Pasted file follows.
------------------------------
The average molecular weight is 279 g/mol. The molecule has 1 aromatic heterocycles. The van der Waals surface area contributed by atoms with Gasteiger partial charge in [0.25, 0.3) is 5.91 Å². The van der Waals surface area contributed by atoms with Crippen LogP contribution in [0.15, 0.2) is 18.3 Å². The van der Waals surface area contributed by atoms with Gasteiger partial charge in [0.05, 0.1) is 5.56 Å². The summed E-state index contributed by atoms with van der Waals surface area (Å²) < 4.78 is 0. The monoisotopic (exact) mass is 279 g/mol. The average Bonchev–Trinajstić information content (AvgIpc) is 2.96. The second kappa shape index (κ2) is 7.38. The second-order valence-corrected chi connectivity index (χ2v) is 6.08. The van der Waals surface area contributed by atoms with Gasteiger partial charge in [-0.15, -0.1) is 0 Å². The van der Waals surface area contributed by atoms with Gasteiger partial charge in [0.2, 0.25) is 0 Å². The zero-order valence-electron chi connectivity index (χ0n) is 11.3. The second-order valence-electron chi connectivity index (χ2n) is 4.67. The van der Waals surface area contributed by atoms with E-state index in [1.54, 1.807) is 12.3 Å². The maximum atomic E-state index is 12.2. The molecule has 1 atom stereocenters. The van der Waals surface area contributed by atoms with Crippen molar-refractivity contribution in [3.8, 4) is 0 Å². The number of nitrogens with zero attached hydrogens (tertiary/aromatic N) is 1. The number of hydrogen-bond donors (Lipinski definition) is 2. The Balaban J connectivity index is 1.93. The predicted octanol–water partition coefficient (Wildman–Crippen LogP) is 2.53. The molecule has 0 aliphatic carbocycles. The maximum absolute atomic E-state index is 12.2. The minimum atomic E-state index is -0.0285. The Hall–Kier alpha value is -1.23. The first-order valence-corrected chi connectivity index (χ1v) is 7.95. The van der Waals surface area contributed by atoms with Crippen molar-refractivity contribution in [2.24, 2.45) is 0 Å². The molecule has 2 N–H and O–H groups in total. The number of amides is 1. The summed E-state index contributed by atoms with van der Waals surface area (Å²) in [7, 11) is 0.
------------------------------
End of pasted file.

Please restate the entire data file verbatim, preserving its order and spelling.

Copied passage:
The average molecular weight is 279 g/mol. The molecule has 1 aromatic heterocycles. The van der Waals surface area contributed by atoms with Gasteiger partial charge in [0.25, 0.3) is 5.91 Å². The van der Waals surface area contributed by atoms with Crippen LogP contribution in [0.15, 0.2) is 18.3 Å². The van der Waals surface area contributed by atoms with Gasteiger partial charge in [0.05, 0.1) is 5.56 Å². The summed E-state index contributed by atoms with van der Waals surface area (Å²) < 4.78 is 0. The monoisotopic (exact) mass is 279 g/mol. The average Bonchev–Trinajstić information content (AvgIpc) is 2.96. The second kappa shape index (κ2) is 7.38. The second-order valence-corrected chi connectivity index (χ2v) is 6.08. The van der Waals surface area contributed by atoms with Gasteiger partial charge in [-0.15, -0.1) is 0 Å². The van der Waals surface area contributed by atoms with Gasteiger partial charge in [0.2, 0.25) is 0 Å². The zero-order valence-electron chi connectivity index (χ0n) is 11.3. The second-order valence-electron chi connectivity index (χ2n) is 4.67. The van der Waals surface area contributed by atoms with E-state index in [1.54, 1.807) is 12.3 Å². The maximum atomic E-state index is 12.2. The molecule has 1 atom stereocenters. The van der Waals surface area contributed by atoms with Crippen molar-refractivity contribution in [3.8, 4) is 0 Å². The number of nitrogens with zero attached hydrogens (tertiary/aromatic N) is 1. The number of hydrogen-bond donors (Lipinski definition) is 2. The Balaban J connectivity index is 1.93. The predicted octanol–water partition coefficient (Wildman–Crippen LogP) is 2.53. The molecule has 0 aliphatic carbocycles. The maximum absolute atomic E-state index is 12.2. The minimum atomic E-state index is -0.0285. The Hall–Kier alpha value is -1.23. The first-order valence-corrected chi connectivity index (χ1v) is 7.95. The van der Waals surface area contributed by atoms with Crippen molar-refractivity contribution in [2.24, 2.45) is 0 Å². The molecule has 2 N–H and O–H groups in total. The number of amides is 1. The summed E-state index contributed by atoms with van der Waals surface area (Å²) in [7, 11) is 0.